Canadian Swimmers Strike Out in Athens
RICK SAY didn't march out to the pool deck for the men's 200-m freestyle final. He sauntered. He drank in the packed crowd, the flags, the giant scoreboard that had his name alongside Australia's Ian Thorpe, U.S. phenom Michael Phelps and the Netherlands' Pieter van den Hoogenband.
Canadian Swimmers Strike Out in Athens
RICK SAY didn't march out to the pool deck for the men's 200-m freestyle final. He sauntered. He drank in the packed crowd, the flags, the giant scoreboard that had his name alongside Australia's Ian Thorpe, U.S. phenom Michael Phelps and the Netherlands' Pieter van den Hoogenband. You could see his goofy grin from high in the stands.
In a black-and-red bodysuit, Say, a 25-year-old from Salmon Arm, B.C., gave Canada something to cheer about in one of the greatest Olympic swim races of all time - a head-to-head clash of the sport's biggest stars at these Athens Games. Starting in lane eight, the outside position reserved for the slowest qualifiers, Say came out strong - he was in third at the 50-m turn - but ended up sixth. In a frenzied finish, Thorpe powered home in an Olympic-record time of 1:44.71, with van den Hoogenband close behind, derailing the 19-year-old Phelps's quest to tie Mark Spitz's mark of seven swimming golds, set in 1972. Afterwards, a still-smiling Say made no excuses. What happened? "The best guys in the world went by me."
Unfortunately, that became the theme for Canada's performance in the pool, even in races where the field wasn't nearly so stellar. For the first time since 1964, the Canadian team failed to win a medal, making just three finals, with only two of its 20 members - Mike Brown in the 200-m breaststroke, and Nathaniel O'Brien (a Canadian by birth, but a product of the U.S. swim system) in the 200-m butterfly - posting personal bests. Billed as our best shot at a medal, the men's 4 x 200-m freestyle relay team - Say, Brent Hayden, Brian Johns, and Andrew Hurd - shaved more than 3.5 seconds off the Canadian record, but still finished fifth. Brown, who shattered the Canadian 200-m breaststroke record but still finished sixth in the final, said Canadians don't understand how hard it has become to reach the podium. "That breaststroke final was the fastest ever in history, by a large margin," says the 20-year-old from Perth, Ont. "Every ounce of energy I had is in that pool. I left it in there."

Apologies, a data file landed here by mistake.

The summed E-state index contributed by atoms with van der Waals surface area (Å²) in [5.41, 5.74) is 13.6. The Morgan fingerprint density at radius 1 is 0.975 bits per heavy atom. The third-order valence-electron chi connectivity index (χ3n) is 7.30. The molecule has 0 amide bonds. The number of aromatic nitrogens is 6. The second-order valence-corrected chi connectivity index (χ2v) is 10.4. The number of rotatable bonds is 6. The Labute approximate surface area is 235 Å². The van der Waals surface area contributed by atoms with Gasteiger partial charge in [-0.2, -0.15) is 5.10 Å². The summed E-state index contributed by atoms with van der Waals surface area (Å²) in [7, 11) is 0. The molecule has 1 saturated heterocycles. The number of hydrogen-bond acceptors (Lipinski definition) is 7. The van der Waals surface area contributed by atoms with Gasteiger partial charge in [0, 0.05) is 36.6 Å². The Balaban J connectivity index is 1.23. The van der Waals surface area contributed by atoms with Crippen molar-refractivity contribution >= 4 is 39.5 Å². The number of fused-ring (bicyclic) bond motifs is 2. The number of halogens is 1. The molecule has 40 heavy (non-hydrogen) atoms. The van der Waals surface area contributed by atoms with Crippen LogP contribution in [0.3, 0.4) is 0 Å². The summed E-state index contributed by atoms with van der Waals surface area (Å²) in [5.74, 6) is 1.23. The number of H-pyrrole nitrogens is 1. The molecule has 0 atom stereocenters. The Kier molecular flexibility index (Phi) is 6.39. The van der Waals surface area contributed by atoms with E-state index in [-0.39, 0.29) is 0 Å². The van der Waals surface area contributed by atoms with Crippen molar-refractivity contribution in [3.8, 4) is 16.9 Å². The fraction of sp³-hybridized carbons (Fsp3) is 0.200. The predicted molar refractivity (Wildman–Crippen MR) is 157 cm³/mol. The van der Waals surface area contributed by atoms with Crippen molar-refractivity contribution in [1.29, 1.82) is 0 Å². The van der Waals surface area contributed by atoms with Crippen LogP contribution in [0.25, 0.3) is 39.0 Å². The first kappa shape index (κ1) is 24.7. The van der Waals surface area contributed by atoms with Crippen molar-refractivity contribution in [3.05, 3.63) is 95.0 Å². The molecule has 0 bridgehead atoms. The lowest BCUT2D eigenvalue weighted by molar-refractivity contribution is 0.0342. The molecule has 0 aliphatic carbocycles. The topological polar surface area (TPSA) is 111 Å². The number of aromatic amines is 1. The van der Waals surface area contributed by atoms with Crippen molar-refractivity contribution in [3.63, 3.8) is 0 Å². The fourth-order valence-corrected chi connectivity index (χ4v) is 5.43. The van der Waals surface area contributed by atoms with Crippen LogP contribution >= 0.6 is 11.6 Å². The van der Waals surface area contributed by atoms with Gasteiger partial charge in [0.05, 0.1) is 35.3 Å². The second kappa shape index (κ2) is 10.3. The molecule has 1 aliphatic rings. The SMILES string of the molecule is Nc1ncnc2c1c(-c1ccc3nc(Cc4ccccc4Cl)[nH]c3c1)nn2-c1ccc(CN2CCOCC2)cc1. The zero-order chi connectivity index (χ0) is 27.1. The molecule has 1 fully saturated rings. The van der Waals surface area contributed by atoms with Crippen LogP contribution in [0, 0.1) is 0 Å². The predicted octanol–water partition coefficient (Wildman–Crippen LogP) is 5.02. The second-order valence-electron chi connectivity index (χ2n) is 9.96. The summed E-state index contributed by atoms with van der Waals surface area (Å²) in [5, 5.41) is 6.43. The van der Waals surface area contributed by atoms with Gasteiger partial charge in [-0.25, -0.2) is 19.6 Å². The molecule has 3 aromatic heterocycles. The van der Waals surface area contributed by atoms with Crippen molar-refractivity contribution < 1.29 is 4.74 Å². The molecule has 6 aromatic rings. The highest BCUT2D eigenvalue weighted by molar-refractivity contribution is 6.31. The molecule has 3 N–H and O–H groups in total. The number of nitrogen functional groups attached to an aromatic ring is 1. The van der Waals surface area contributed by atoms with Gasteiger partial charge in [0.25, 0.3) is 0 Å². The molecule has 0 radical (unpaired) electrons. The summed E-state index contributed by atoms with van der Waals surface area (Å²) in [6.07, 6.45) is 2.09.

But there's a swelling chorus calling for a wholesale rethinking of Canada's swim system - our athletes need more money, better training and, above all, new leadership. "This is what I call rock bottom," says Mark Tewksbury, who won a backstroke gold and relay bronze in Barcelona. "It's frustrating to see so many other countries, on the day, pull it together, drop five seconds, get in there and win a medal." Tewksbury says there is a lack of accountability at Swim Canada, and that head coach Dave Johnson wields too much power. "We've watched the standards go from medals, to finalists, to personal bests," he says. "Come on, we're better than that."
Johnson, in charge of Canada's swim efforts since 1993, spent 45 minutes answering questions following the men's 4 x 200-m final, gamely trying to offer perspective. "Everybody's saying this could have been better, and that could have been better. But if you look at where we were ranked in the world before this meet, that's where we are." However, it seems unlikely he will keep his job. The Americans and Australians dominated in the pool, but there was still ample room on the podium, with 17 other countries, including Zimbabwe and Trinidad and Tobago, earning medals.
There was too much bad news, too many shattered swimmers, like Jennifer Fratesi. In her first Games, the 20-year-old from Sault Ste. Marie, Ont., seemed a sure bet for the 200-m backstroke final, but fell an agonizing 2-100ths of a second short. "This is the Olympics. It's been my goal since I was six or seven years old. It's basically everything I've ever wanted," she said, choking back tears. "We have to change some things and figure out how to beat the rest of the world." Hopefully, someone's listening.
CANADA'S OLYMPIC SWIMMING RESULTS SINCE 1984
Gold Silver Bronze
Los Angeles* 1984 4 3 3
Seoul 1988 - 1 1
Barcelona 1992 1 - 1
Atlanta 1996 - 1 2
Sydney 2000 - - 1
Athens 2004 - - -
*Soviet bloc countries boycott the Games
Source: Canadaian Olympic Committee
See also OLYMPIC GAMES.
Maclean's August 30, 2004